|Publication number||US5697058 A|
|Application number||US 08/446,635|
|Publication date||Dec 9, 1997|
|Filing date||Nov 26, 1993|
|Priority date||Nov 27, 1992|
|Also published as||DE69328117D1, DE69328117T2, EP0671109A1, EP0671109B1, WO1994013110A1|
|Publication number||08446635, 446635, PCT/1993/500, PCT/FI/1993/000500, PCT/FI/1993/00500, PCT/FI/93/000500, PCT/FI/93/00500, PCT/FI1993/000500, PCT/FI1993/00500, PCT/FI1993000500, PCT/FI199300500, PCT/FI93/000500, PCT/FI93/00500, PCT/FI93000500, PCT/FI9300500, US 5697058 A, US 5697058A, US-A-5697058, US5697058 A, US5697058A|
|Original Assignee||Nokia Telecommunications Oy|
|Export Citation||BiBTeX, EndNote, RefMan|
|Patent Citations (6), Non-Patent Citations (2), Referenced by (18), Classifications (8), Legal Events (5)|
|External Links: USPTO, USPTO Assignment, Espacenet|
The invention relates to a call control method in a transmission trunking radio system.
In a trunking radio system, several user groups, even several user organizations, share a common pool of channels. In radio systems like this, a message trunking procedure is usually utilized for call set-up. In this procedure a traffic channel is permanently allocated for one call for the entire duration of the call. The call may consist of various separate call transactions (several pressel activations by separate terminals). The channel is not de-allocated (released) until the call is explicitly terminated or a specific timer expires.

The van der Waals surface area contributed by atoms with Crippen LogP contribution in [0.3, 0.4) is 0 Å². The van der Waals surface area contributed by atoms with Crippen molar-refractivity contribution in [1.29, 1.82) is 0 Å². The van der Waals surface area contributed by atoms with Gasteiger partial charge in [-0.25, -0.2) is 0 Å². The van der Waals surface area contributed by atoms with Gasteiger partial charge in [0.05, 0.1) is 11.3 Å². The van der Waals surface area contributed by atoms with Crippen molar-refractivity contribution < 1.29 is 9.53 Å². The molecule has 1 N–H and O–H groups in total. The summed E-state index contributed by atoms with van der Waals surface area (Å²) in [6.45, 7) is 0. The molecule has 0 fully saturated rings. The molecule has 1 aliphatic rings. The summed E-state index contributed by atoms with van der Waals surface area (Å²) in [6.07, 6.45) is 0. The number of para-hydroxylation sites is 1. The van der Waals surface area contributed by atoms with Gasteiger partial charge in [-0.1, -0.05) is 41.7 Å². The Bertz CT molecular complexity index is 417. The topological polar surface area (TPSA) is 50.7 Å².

In a transmission trunking procedure, a group of simultaneous calls shares a certain group of traffic channels; for each call, a traffic channel belonging to this group is allocated, separately for each call transaction (each activation of the pressel). The traffic channel is immediately de-allocated at the end of the call transaction, i.e. when the pressel is released and one stops speaking. Between the call transactions, the MS participating in the call goes to listen onto a control channel. It is typical of transmission trunking that allocation of a channel requires only a little signalling during an on-going call.
On account of transmission trunking, for example, more than four calls can, in principle, be allowed simultaneously in a 4-channel system. However, there is no guarantee that a subscriber can be served at the precise moment the service is requested for. Another problem with optimisation of channel utilization is that it is not necessarily possible to make a reliable estimate of the number of calls that can be allowed simultaneously on transmission trunking channels since the amount of traffic may vary from day to day. For example, a very large number of calls by which subscribers give brief instructions to one another relatively seldom (e.g. group call) can be allowed simultaneously. On the other hand, one call with normal conversation occupies an entire traffic channel for a long time.
An object of the present invention is to optimise the number of simultaneous calls in a transmission trunking radio system.